Budget Vacation Rentals in Joshua Tree – Casa De Frank, Joshua Tree Village House, Bungalow in the Boulders. Book Your Stay In Joshua Tree.
Camping is the only way to go if you want to stay inside the park. You can check the availability of campgrounds through Recreation.gov.
However, most of the campgrounds are on a first-come, first-served basis in off-peak months (May to September).
2. Death Valley National Park
Death Valley National Park lies at the border between California and Nevada. Famously known as the land of extremes, Death Valley is the hottest and driest place in North America.
The lowest point in the U.S., Badwater Basin is located in Death Valley at 282 feet below sea level. As the largest national park in the contiguous United States, it covers approximately 3.4 million acres.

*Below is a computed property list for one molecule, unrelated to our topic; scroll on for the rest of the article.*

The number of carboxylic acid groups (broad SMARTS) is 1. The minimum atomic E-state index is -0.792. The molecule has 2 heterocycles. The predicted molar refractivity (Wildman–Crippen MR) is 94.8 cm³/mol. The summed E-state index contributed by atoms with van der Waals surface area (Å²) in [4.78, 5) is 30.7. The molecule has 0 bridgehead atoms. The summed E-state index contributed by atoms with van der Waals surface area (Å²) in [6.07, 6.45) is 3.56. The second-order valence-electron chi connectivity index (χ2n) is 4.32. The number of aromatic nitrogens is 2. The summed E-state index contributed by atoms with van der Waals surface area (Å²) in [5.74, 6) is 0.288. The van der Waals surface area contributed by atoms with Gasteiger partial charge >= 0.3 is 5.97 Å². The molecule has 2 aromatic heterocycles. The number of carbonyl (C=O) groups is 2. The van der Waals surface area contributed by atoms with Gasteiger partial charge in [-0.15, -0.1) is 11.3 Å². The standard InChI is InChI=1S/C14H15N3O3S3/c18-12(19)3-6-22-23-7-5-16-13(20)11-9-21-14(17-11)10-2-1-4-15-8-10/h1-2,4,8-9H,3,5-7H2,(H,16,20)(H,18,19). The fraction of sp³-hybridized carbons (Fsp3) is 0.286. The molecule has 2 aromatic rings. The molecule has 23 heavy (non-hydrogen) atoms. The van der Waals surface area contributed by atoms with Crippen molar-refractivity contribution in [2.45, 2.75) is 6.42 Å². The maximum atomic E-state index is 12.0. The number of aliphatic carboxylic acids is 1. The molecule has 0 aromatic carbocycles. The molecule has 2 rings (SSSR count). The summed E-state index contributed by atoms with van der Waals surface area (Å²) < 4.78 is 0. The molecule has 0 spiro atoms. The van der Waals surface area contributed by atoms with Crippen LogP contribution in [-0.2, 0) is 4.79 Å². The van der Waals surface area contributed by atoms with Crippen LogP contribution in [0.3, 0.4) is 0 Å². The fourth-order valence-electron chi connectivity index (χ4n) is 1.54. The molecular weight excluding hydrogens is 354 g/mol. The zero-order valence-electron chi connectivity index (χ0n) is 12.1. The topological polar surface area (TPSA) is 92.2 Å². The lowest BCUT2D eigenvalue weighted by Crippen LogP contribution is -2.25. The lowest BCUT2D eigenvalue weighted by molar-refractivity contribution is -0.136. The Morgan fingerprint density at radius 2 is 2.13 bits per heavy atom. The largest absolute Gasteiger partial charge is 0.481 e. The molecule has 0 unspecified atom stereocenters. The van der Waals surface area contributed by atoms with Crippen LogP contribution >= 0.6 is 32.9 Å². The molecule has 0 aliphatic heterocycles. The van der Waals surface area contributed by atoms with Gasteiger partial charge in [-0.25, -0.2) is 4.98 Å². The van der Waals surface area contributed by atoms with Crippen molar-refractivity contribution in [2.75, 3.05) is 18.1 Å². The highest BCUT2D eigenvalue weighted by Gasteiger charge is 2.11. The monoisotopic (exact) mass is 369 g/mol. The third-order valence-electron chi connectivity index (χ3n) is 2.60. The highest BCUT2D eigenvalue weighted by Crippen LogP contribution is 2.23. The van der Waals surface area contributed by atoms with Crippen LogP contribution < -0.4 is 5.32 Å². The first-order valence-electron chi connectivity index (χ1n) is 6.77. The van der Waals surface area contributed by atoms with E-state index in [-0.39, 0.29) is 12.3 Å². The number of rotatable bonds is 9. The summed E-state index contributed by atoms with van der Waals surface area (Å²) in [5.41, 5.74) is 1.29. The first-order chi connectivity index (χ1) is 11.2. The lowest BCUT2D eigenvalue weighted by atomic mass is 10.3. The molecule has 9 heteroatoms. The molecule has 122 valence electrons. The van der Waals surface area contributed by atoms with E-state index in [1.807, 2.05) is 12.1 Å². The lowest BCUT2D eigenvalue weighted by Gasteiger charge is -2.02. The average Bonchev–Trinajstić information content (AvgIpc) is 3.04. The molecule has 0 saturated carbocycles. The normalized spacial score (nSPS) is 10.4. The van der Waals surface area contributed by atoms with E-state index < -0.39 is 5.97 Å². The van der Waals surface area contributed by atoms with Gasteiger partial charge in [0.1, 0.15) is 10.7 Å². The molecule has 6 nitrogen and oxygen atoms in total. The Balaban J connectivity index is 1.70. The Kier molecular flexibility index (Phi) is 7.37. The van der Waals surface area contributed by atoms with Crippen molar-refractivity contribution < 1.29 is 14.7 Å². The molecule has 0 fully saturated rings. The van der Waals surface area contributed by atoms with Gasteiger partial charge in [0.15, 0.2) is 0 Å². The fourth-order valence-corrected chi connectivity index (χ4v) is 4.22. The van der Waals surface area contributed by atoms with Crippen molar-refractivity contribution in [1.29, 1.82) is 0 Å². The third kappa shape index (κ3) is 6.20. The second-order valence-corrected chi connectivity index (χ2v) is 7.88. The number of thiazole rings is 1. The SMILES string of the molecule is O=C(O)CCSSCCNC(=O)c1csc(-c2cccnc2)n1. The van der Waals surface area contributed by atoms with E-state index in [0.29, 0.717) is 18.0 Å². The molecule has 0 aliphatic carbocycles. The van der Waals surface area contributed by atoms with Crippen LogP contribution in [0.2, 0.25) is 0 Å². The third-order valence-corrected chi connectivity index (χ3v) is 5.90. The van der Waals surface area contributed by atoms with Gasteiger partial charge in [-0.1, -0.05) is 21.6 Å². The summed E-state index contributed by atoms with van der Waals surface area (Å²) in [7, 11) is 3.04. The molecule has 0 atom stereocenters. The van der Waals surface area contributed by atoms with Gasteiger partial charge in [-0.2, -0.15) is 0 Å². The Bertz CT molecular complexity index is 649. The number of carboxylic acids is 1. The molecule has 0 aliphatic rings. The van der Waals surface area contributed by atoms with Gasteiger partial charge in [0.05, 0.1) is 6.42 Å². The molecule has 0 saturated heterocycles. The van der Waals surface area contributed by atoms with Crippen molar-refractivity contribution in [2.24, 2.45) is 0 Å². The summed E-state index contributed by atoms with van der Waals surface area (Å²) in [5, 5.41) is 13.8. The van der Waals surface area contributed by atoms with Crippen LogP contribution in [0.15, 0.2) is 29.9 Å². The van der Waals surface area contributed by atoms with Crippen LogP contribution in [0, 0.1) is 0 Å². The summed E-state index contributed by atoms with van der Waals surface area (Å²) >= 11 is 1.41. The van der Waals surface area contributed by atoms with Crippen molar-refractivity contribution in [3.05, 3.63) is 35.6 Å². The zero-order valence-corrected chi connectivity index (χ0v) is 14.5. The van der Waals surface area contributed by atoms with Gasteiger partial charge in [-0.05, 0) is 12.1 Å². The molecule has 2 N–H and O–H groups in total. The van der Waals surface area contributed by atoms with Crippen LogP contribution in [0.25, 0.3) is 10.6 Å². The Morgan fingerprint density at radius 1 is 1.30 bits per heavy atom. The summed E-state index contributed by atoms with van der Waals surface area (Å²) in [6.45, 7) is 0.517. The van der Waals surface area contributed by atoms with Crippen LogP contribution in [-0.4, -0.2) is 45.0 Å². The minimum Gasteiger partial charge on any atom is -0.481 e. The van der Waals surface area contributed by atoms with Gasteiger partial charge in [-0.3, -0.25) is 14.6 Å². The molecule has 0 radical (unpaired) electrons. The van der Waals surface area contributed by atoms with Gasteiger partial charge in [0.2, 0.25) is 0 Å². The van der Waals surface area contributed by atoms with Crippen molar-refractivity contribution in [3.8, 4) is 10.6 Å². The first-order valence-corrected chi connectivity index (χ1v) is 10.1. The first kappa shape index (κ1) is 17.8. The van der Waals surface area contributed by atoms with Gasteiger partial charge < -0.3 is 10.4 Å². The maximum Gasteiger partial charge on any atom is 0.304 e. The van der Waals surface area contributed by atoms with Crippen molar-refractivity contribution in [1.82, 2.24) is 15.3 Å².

There are many such interesting facts about Death Valley National Park that you will be surprised to know. Read my post – 14 Amazing Facts About Death Valley National Park.
It was initially set up as a national monument which was converted to a national park in 1994. The most striking feature of Death Valley is its diverse landscape encompassing mountains, salt flats, valleys, canyons and sand dunes.
It’s truly one of the most fascinating national parks in Southern California to explore.
Things To Do
Death Valley is huge and there is a lot to do and see. The park’s major attractions include Badwater Basin, Devil’s Golf Course, Zabriskie Point, Artist’s Palette, Dante’s View and Mesquite Flat Sand Dunes.
In addition, Death Valley is home to several abandoned mines. Harmony Borax Works is one of the most famous mine sites that is worth a visit. It is less than 2 miles away from Furnace Creek.
If you are planning an extended vacation, you can check out a few more places – Ubehebe Crater, Eureka Dunes and Racetrack Playa.